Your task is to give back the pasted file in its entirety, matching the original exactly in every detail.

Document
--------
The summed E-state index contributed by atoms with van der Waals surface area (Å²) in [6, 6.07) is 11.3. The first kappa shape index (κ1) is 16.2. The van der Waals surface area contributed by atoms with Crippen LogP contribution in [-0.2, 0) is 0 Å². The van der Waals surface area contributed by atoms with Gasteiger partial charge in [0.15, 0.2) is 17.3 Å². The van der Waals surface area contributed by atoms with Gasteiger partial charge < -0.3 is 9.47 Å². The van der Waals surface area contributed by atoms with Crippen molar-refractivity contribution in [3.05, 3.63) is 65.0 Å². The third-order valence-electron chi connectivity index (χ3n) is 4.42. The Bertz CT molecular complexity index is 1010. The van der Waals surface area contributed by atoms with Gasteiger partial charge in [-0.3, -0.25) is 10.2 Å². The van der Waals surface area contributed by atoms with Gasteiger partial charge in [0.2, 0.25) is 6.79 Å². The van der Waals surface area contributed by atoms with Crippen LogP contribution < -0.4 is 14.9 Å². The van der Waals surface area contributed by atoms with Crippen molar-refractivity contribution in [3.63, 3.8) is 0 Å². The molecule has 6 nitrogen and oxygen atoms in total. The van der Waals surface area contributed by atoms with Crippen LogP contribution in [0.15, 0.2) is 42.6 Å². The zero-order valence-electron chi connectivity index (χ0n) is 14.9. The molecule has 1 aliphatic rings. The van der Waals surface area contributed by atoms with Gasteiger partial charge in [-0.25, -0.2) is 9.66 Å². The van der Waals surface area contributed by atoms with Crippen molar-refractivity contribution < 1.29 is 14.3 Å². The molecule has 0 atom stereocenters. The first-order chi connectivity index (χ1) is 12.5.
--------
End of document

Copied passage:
The summed E-state index contributed by atoms with van der Waals surface area (Å²) in [6, 6.07) is 11.3. The first kappa shape index (κ1) is 16.2. The van der Waals surface area contributed by atoms with Crippen LogP contribution in [-0.2, 0) is 0 Å². The van der Waals surface area contributed by atoms with Gasteiger partial charge in [0.15, 0.2) is 17.3 Å². The van der Waals surface area contributed by atoms with Gasteiger partial charge < -0.3 is 9.47 Å². The van der Waals surface area contributed by atoms with Crippen molar-refractivity contribution in [3.05, 3.63) is 65.0 Å². The third-order valence-electron chi connectivity index (χ3n) is 4.42. The Bertz CT molecular complexity index is 1010. The van der Waals surface area contributed by atoms with Gasteiger partial charge in [-0.3, -0.25) is 10.2 Å². The van der Waals surface area contributed by atoms with Gasteiger partial charge in [0.2, 0.25) is 6.79 Å². The van der Waals surface area contributed by atoms with Crippen LogP contribution < -0.4 is 14.9 Å². The van der Waals surface area contributed by atoms with Crippen molar-refractivity contribution in [3.63, 3.8) is 0 Å². The molecule has 6 nitrogen and oxygen atoms in total. The van der Waals surface area contributed by atoms with Crippen LogP contribution in [0.15, 0.2) is 42.6 Å². The zero-order valence-electron chi connectivity index (χ0n) is 14.9. The molecule has 1 aliphatic rings. The van der Waals surface area contributed by atoms with Gasteiger partial charge in [-0.25, -0.2) is 9.66 Å². The van der Waals surface area contributed by atoms with Crippen molar-refractivity contribution < 1.29 is 14.3 Å². The molecule has 0 atom stereocenters. The first-order chi connectivity index (χ1) is 12.5.